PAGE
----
The Association of Independent Colleges & Universities in Massachusetts (AICUM), of which Boston College is a member university, issued public comments stating the universities’ concern over proposed changes to Title IX on Jan. 23. The comments are overwhelmingly negative, noting that “AICUM’s member institutions are concerned that many aspects of the proposed regulations may undermine rather than advance Title IX’s very purpose—to provide legal protection against discrimination on the basis of sex.”
AICUM’s comments come at the end of the 60-day period for universities to provide comment on the changes. In November, the Department of Education (DOE), under Secretary Betsy DeVos, released proposed changes to regulations regarding the implementation of Title IX, a federal law that prohibits sexual discrimination in education programs that receive federal funding.
The current Title IX policies were implemented by the Obama administration in an effort to protect those who have experienced sexual violence, but some have characterized them as violating the due process rights of those accused of sexual violence.
The proposals are intended to enhance the due process rights of the accused but have seen blowback.
In a statement, Richard Doherty, president of AICUM, summarized the document. AICUM is worried that the proposals may deter victims from reporting sexual violence, impair all involved in the process, add significant time and expense to investigations, and restrict schools from tailoring their conduct processes as they see best.
As a member of AICUM, the comments represent BC’s stance during the notice and comment period for the Title IX proposals.
“The AICUM comments are the result of collaborative discussions among the legal counsel of a number of AICUM member institutions, including Boston College,” said Nora Field, deputy general counsel at BC. “There was wide consensus among the group as to concerns about some of the proposed regulations and the challenges they would present for all involved.”
Additionally, the Undergraduate Government of Boston College and the Jesuit Student Government Alliance, of which UGBC is a member, joined 75 other colleges in signing onto a comment stating their concern with the proposals.
A notable opponent of the proposals is Boston Mayor Martin J. Walsh, BC ’09, who voiced his opposition in January.
Among the more controversial of the proposals is the cross-examination mandate, which would allow each party’s adviser to question the other party about the allegations. AICUM strongly criticized the proposal, arguing that it would undermine the purpose of Title IX.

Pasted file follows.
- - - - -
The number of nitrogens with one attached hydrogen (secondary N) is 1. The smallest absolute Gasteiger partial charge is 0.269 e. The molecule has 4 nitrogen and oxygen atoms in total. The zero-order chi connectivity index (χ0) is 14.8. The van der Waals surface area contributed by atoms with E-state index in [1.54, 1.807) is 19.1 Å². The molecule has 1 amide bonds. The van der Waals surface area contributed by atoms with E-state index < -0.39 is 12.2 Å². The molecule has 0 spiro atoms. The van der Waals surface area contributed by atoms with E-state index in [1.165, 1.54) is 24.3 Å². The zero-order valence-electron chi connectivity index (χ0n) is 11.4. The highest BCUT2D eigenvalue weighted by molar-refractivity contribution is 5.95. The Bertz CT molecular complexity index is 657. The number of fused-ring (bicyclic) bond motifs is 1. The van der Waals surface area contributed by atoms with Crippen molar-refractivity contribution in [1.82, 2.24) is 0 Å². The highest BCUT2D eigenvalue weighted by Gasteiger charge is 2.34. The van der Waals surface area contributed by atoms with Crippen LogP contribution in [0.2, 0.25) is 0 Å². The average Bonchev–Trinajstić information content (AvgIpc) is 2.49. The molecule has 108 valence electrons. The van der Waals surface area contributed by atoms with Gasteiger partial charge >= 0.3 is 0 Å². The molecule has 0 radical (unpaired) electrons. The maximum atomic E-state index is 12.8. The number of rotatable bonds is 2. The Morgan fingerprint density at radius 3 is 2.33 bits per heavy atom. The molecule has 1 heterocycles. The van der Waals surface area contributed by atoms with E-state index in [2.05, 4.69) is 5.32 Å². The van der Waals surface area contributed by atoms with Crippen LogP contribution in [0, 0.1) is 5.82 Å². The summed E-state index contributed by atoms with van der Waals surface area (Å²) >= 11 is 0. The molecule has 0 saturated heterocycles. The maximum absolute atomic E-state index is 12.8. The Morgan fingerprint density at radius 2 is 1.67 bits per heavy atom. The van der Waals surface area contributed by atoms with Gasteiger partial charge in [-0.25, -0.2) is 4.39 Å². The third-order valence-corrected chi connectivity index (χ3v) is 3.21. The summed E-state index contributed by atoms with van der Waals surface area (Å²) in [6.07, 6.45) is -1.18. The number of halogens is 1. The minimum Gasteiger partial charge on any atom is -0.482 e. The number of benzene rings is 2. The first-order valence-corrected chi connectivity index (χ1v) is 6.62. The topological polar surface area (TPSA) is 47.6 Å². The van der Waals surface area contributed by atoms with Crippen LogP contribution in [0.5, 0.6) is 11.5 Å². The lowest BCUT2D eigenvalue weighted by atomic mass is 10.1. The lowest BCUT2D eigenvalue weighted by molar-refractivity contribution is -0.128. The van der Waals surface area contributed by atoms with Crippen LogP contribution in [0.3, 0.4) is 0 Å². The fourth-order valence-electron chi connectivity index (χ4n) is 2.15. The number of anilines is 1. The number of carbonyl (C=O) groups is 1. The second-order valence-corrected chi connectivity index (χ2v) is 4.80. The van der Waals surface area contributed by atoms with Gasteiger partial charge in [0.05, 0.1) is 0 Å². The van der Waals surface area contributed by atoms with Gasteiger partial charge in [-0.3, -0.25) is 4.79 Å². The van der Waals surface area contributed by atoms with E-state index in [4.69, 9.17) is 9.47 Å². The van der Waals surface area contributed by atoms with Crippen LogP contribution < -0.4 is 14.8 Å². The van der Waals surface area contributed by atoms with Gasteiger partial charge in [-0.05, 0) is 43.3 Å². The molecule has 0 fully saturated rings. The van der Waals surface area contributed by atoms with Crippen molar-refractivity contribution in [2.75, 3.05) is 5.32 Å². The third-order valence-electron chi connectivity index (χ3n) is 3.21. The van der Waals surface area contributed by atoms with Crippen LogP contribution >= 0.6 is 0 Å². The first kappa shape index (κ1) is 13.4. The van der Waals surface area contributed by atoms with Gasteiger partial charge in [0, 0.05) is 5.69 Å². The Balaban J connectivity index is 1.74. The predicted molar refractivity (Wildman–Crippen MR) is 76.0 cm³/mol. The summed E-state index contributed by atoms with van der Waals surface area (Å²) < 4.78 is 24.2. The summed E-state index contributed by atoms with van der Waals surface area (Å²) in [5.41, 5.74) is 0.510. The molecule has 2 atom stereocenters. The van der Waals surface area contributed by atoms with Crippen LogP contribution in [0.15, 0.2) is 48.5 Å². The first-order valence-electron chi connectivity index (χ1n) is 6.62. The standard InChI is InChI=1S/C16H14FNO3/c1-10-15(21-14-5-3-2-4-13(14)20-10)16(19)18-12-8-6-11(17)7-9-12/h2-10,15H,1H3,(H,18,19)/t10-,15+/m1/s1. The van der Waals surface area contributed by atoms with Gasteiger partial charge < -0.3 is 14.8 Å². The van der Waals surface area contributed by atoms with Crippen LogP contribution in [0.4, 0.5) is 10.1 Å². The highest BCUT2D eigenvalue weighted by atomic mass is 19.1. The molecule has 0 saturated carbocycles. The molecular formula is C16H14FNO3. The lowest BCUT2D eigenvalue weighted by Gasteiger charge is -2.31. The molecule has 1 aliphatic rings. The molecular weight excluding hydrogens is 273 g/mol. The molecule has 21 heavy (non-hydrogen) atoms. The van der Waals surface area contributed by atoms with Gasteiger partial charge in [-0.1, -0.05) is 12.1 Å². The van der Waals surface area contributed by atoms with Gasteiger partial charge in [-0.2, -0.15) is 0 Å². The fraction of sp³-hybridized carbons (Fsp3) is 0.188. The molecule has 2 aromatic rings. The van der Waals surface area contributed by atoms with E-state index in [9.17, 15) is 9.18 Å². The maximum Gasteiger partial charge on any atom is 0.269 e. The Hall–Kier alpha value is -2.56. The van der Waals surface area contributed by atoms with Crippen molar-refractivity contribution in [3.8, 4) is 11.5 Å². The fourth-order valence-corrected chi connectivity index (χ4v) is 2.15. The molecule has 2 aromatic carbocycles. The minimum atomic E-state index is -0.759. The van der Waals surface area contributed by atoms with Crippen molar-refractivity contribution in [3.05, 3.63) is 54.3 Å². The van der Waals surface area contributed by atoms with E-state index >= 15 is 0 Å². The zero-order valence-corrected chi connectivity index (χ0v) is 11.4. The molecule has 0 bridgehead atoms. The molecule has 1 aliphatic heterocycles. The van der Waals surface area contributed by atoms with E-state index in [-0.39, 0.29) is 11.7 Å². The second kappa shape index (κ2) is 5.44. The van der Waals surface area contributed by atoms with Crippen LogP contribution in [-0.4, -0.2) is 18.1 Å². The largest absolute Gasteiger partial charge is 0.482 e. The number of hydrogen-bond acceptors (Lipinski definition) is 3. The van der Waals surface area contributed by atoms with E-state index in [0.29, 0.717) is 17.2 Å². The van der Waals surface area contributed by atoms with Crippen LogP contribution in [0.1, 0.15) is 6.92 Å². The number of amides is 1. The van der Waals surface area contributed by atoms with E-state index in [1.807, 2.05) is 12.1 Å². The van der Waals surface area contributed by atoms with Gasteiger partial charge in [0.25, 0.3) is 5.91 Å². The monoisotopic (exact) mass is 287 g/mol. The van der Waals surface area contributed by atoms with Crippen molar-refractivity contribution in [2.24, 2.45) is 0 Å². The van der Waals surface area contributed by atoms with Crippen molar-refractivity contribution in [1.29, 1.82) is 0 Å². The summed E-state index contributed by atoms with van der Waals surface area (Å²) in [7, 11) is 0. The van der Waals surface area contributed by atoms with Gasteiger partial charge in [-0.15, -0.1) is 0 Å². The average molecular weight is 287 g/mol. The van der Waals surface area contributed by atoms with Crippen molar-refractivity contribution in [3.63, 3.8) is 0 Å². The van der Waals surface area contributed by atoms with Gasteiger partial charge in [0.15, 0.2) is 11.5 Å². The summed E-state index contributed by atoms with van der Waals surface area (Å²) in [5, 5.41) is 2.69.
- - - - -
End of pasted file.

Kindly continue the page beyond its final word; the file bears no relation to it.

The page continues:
“This restrictive mandate is inappropriate for many institutions and the underlying requirements may deter complainants from reporting discrimination and harassment and undermine Title IX’s objective of protecting the educational environment,” the document said.
AICUM argues that cross-examination is neither necessary nor beneficial, arguing that it will deter some victims from reporting sexual violence. Further, AICUM worries that when students come forward, the cross-examination will intimidate them and make fact-finding more difficult.
AICUM recommended that live hearings be permitted, but determined on a case by case basis.
The proposals also mandate the recipient institutions dismiss claims that do not constitute the definition of sexual harassment as defined by the DOE, even if proved true. AICUM argues that schools should be free to pursue sexual misconduct allegations as they see fit.
AICUM also disagreed with the proposal to mandate the same standard of proof across all disciplinary conduct investigations.
“Institutions should continue to have the discretion to choose the preponderance of the evidence or clear and convincing standard for Title IX proceedings, without regard to the standards that apply to other campus conduct proceedings,” the document said.
The proposals would also require institutions to “[p]rovide both parties an equal opportunity to inspect and review evidence obtained as part of the investigation,” including evidence that is not relied upon to make final determinations. Institutions would have to provide copies of the evidence, which AICUM argues would violate students’ rights to privacy and reveal confidential information.
The prospective changes would also keep recipient schools from restricting parties from discussing the allegations, which AICUM believes could violate parties’ privacy.
The DOE proposals also require Title IX Coordinators to file formal complaints when reports are made. AICUM notes that many victims only wish to report inappropriate conduct rather than go through the formal complaint process and recommends that this still be permitted. AICUM also suggests that officials other than Title IX Coordinators be permitted to file formal complaints.
Field believes that the DOE will take these recommendations into consideration.
“I can’t predict how much the regulations might change after the notice and comment period. More than 89,000 comments have been submitted, so it’s going to take the Department of Education quite a while to review those,” Field said. “Under the Administrative Procedures Act, the Department has an obligation to consider the comments when drafting the final rule, so I would be surprised if no revisions were made.”
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